8 Ways Your Hobbies Can Help You Get a Job
Looking for work can be emotionally draining. It creeps into your life, consuming nearly every minute of your day. At 11 p.m., you’re browsing job boards. At 3 a.m., you’re rewriting your resume for the five thousandth time. Weekends become a haunting ground for feelings of guilt and self-loathing, and any time spent away from the hunt feels squandered.
But a growing body of evidence attests to the positive effect of “non-work creative activity” on work-related performance. As it turns out,workaholism doesn’t work, and the best way to find a job (or excel in the one you have) may be to do the thing you’d least expect: something else.
Whether you’re looking for a new job or trying to accelerate the career you have, having a hobby can take you far. So, put down the resume and close the job board, and read on to see how popular hobbies can benefit your career.
1. Grow your circle
Surveys of former job-hunters have generally returned the same results for the past few decades. While the medium may change, the single consistently highest-rated source of a new job is that dreaded n-word: networking.
But networking doesn’t mean what many job-hunters think it does, i.e., glad-handing business-cards at swanky conferences. All it means is forging connections with people to whom you can potentially prove useful, and vice versa.
The best way to do that, then, may be to take up a hobby with a group-oriented focus. If you’re an athletic person, that might mean joining a recreational sports league in your area. If not, you could try a gaming group or table-top board-game meet-up.
No matter which route you go, these hobbies help to build and strengthen connections through cooperative competition. When it comes time to start job-hunting, having broadened your circle can increase the size of your dragnet. The more people you know, and the better you know them, the more likely it is one can lend you that crucial early tip-off or put in a good word.
2. Learn to manage your time
Chronic busyness is endemic, and it has a destructive effect on recreation. When every hour in your day is spent working or looking for work, trying to find time for something as seemingly frivolous as a hobby can be downright impossible. On the other end of the spectrum, over-indulgence in a leisure activity can lead one into the dangerous self-perpetuating spiral of addiction and escapism.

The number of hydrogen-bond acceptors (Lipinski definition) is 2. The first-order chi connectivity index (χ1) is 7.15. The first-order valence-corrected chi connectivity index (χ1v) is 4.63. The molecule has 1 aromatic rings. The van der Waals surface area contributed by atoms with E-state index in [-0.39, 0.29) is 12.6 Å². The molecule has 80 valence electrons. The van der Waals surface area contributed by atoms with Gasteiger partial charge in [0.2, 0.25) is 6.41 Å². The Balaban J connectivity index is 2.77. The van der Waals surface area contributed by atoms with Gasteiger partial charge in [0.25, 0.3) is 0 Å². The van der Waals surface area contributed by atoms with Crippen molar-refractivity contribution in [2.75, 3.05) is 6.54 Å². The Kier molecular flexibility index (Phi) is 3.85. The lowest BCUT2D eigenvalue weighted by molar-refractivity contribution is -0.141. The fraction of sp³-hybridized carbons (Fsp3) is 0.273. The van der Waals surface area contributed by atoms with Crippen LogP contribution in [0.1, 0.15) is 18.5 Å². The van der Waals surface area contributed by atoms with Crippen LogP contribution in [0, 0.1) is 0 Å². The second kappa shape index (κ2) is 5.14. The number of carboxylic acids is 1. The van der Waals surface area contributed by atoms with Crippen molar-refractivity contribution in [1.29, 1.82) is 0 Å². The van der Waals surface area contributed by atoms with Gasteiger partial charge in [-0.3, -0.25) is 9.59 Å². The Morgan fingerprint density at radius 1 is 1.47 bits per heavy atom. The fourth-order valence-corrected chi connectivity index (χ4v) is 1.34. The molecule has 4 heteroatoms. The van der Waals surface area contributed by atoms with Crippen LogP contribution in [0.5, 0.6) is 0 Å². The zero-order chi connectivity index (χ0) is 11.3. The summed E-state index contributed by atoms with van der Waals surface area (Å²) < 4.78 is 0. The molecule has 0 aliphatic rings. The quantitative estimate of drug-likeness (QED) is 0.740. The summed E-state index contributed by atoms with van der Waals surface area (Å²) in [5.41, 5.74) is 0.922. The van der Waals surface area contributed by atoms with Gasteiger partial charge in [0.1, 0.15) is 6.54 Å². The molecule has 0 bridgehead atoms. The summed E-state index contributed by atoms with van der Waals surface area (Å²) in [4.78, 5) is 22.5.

The trick is to find a happy medium, and doing so both requires and cultivates time-management, a skill which is highly in demand. Having a hobby forces you to learn how to handle your time: how to make, invest and spend it.
So why not kill two birds with one stone and take up a time-oriented hobby, such as cooking? Nothing teaches you how to master the clock like trying to get a hot four-course meal to the table all at once.
3. Better mental health
The links between personal pursuits and personal happiness are well known anecdotally and have recently begun emerging in research. People who have hobbies are generally happier, and people who aren’t happy tend not to have them. Furthermore, hobbies with repetitive physical motions can put us into flow, a psychologically beneficial state that is remarkably similar to that achieved through meditation.
4. Better physical health
Studies show it takes around 66 days to form a habit, and repeating habitual behavior is psychologically rewarding. So if you’re looking to improve your physical health, you’d be hard-pressed to find any way of doing that which doesn’t involve taking up an ongoing hobby.